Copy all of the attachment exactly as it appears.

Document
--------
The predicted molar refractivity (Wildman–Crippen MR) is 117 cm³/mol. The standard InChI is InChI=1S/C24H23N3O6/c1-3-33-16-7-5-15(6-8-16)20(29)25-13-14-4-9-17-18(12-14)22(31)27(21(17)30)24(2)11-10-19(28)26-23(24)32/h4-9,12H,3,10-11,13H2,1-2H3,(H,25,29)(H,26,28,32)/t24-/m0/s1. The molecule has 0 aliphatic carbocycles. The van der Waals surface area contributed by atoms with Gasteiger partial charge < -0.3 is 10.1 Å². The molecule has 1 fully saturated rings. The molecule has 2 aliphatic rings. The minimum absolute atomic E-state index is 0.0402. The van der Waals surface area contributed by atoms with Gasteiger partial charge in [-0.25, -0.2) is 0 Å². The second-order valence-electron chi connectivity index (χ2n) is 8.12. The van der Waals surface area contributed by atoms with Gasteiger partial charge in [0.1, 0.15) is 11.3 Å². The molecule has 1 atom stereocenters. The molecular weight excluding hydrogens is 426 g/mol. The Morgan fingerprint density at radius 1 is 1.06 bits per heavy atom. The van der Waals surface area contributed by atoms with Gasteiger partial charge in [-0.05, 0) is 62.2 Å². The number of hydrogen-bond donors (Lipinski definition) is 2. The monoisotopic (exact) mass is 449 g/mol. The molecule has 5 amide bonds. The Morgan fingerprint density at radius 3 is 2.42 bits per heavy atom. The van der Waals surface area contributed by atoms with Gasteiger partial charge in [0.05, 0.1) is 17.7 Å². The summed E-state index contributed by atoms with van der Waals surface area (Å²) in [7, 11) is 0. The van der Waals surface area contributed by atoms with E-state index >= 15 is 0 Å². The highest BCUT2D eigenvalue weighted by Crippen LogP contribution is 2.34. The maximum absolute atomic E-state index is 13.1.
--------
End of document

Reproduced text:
The predicted molar refractivity (Wildman–Crippen MR) is 117 cm³/mol. The standard InChI is InChI=1S/C24H23N3O6/c1-3-33-16-7-5-15(6-8-16)20(29)25-13-14-4-9-17-18(12-14)22(31)27(21(17)30)24(2)11-10-19(28)26-23(24)32/h4-9,12H,3,10-11,13H2,1-2H3,(H,25,29)(H,26,28,32)/t24-/m0/s1. The molecule has 0 aliphatic carbocycles. The van der Waals surface area contributed by atoms with Gasteiger partial charge < -0.3 is 10.1 Å². The molecule has 1 fully saturated rings. The molecule has 2 aliphatic rings. The minimum absolute atomic E-state index is 0.0402. The van der Waals surface area contributed by atoms with Gasteiger partial charge in [-0.25, -0.2) is 0 Å². The second-order valence-electron chi connectivity index (χ2n) is 8.12. The van der Waals surface area contributed by atoms with Gasteiger partial charge in [0.1, 0.15) is 11.3 Å². The molecule has 1 atom stereocenters. The molecular weight excluding hydrogens is 426 g/mol. The Morgan fingerprint density at radius 1 is 1.06 bits per heavy atom. The van der Waals surface area contributed by atoms with Gasteiger partial charge in [-0.05, 0) is 62.2 Å². The number of hydrogen-bond donors (Lipinski definition) is 2. The monoisotopic (exact) mass is 449 g/mol. The molecule has 5 amide bonds. The Morgan fingerprint density at radius 3 is 2.42 bits per heavy atom. The van der Waals surface area contributed by atoms with Gasteiger partial charge in [0.05, 0.1) is 17.7 Å². The summed E-state index contributed by atoms with van der Waals surface area (Å²) in [7, 11) is 0. The van der Waals surface area contributed by atoms with E-state index >= 15 is 0 Å². The highest BCUT2D eigenvalue weighted by Crippen LogP contribution is 2.34. The maximum absolute atomic E-state index is 13.1.